Hans Meier: Most people were friendly and kind. They gave me very useful advice on good places to eat. But sometimes I would be approached by young guys offering sex for money.
Christian: During my first three trips to Cuba, most of the people were very pleasant and solicitous. They were very interested in finding out about how life was in other countries. This latest time, though, everything was a question of money. If you gave them money, they were friendly towards you. There were also a number of beggars. One time I gave a coin to one of them and he asked me if I didn’t have more. Cubans always expect the foreigner to pay. I believe that previously it was the government that provided people with their needs, but now it’s the tourists who have to do that.
Agreeing with them was Victor, a Spanish cinema student who visited Cuba alone for the first time this year. He had come with his parents when he was a teenager.
Victor: Many people will help you selflessly, but others only do it because they’re expecting some money or a gift.
Nonetheless, he loves the country, the landscape and the people – despite everything.
Victor: Here there’s a human warmth that you don’t find in Europe. People are more cheerful. I plan on coming back.
Daniel also hopes to return, but he doesn’t know when.
When I asked them about any especially pleasant or unpleasant experience, it was Hans Meier, the 65-year-old Swiss, who described the most remarkable incident.
Hans: I met a Cuban student during my first trip. He fell in love with me and asked me to help out him and his mother financially, basically maintaining them. Every month I sent him nearly $200 dollars. Then he visited me twice in Switzerland. On the second occasion, he said he wanted to stay permanently.
I tried to find a way to work that out, but after three months I had to accept that it wasn’t possible. I took him to the airport so that he could return to Havana. Five hours later I received a call from Iberia Airlines in Madrid informing me that they had a Cuban student with no ticket to travel. I never found out how they got my phone number, maybe because of the fact that I had arranged his fare back to Havana.
I asked them to put him on a flight for Cuba and to send me the bill for the expenses. Later my brother received a letter from him explaining that everything had been a big misunderstanding. A year later some friends of mine ran into the Cuban in Spain.
At the moment, Hans Meier doesn’t plan to return to Cuba.
One time when I met with Christian at the Café Francia, next to Hotel Inglaterra, I saw him light up a cigar and smoke it with delight. It’s one of their greatest pleasures and I felt proud, with my inevitable portion of foolish chauvinism, because I supposed the cigar was Cuban – the best in the world as far as I knew. I guessed right about the first part, it was a Cuban cigar.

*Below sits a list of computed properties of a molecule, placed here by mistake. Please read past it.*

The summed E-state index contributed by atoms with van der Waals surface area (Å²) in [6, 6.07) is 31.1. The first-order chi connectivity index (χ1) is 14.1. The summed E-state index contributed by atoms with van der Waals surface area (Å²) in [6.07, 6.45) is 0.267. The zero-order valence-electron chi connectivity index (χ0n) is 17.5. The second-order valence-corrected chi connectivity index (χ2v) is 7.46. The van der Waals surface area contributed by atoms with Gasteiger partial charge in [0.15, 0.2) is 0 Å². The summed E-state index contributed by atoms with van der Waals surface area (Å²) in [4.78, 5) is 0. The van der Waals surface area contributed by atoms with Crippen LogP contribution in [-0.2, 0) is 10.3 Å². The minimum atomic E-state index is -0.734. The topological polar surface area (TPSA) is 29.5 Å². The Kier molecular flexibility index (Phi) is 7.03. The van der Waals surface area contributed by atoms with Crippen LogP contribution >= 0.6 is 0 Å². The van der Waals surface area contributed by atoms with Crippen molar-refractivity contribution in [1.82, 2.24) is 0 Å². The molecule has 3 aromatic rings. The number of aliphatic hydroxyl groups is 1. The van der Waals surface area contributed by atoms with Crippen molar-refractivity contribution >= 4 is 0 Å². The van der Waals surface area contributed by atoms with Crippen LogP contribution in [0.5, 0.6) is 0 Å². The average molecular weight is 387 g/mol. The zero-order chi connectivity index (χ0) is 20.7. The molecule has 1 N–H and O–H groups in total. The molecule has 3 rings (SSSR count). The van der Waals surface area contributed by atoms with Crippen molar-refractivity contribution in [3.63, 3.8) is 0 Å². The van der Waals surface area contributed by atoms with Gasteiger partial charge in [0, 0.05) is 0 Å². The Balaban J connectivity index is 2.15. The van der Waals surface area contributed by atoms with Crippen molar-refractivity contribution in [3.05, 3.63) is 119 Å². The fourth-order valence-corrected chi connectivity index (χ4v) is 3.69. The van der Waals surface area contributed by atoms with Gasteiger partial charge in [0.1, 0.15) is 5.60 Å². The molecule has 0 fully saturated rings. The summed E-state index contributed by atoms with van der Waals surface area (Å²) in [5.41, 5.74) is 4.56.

Christian: But I don’t believe it’s the best in the world. I’ve noticed that there are differences in the quality of Cuban cigars. When I buy a box of twenty-five, there are always two or three that don’t have the appropriate quality. It could be that the tobacco wasn’t packed sufficiently, that’s to say that they have holes in the external layer; or that the filler leaves don’t have the necessary consistency; or that the flavor is unpleasant. Any of those three reasons can prevent someone from smoking a good cigar.
As for the price, an Ecuadorian cigar that’s seven and a half inches long costs a dollar. A similarly sized Cuban cigar costs twenty dollars. As you can see, there’s no proportion in the price, and on top of that there’s the risk of buying a poor quality Cuban cigar. That makes the disproportion in cost even greater. Finally, I should say that I prefer Ecuadorian cigars; their flavor is excellent. For me, smoking those cigars is a pleasure.
Almost from the beginning of his trip to Cuba in May of this year, Christian was sure that it would be his last one, despite finding the country beautiful, with its landscapes and its beautiful old houses. He finds Havana and Trinidad to be cities full of charm. I had hoped he would have changed his mind over the course of a few days, but things only got worse with the irregularities of service at his private houses and with people constantly trying to cheat him. He understands the situation of the country and it saddens him.
Christian: Cuba is experiencing, truly, the most difficult years of its difficult history. The reforms constitute a challenge for people. Allowing the sale of apartments and houses could bring benefits for the future. But at the same time I’m afraid for this later period of the revolution. What will happen the day this government isn’t in place? What will those Cubans do who live abroad? I think it could explode into a civil war.
When leaving Cuba, on June 15, Christian told me that he wouldn’t return. He has been living in Ecuador for several months learning Spanish. Days after his departure he contacted me saying that he missed the island, where — in addition to some unpleasant people — he had met some pleasant ones and had made friends. In any case, he didn’t have any reason to return and he still has several countries left on the continent to visit.
I decided to accept the fact that we would stay in touch by e-mail. Though he sometimes takes a long time to write, I always receive a message from him when I least expect it. A few days ago he wrote saying that his plans had changed. “I’m coming back to Cuba! I’ll be there from the 8th to the 18th of September.”
It’s evident that he’s not coming for the rum or the cigars or the women (almost always blacks or mulattos in tourism magazines). What could have made him change his mind and return to Cuba – despite the hassles with service in private homes, beggars and Cubans hoping to get something from him in exchange for their friendship as well as those trying to cheat him outright?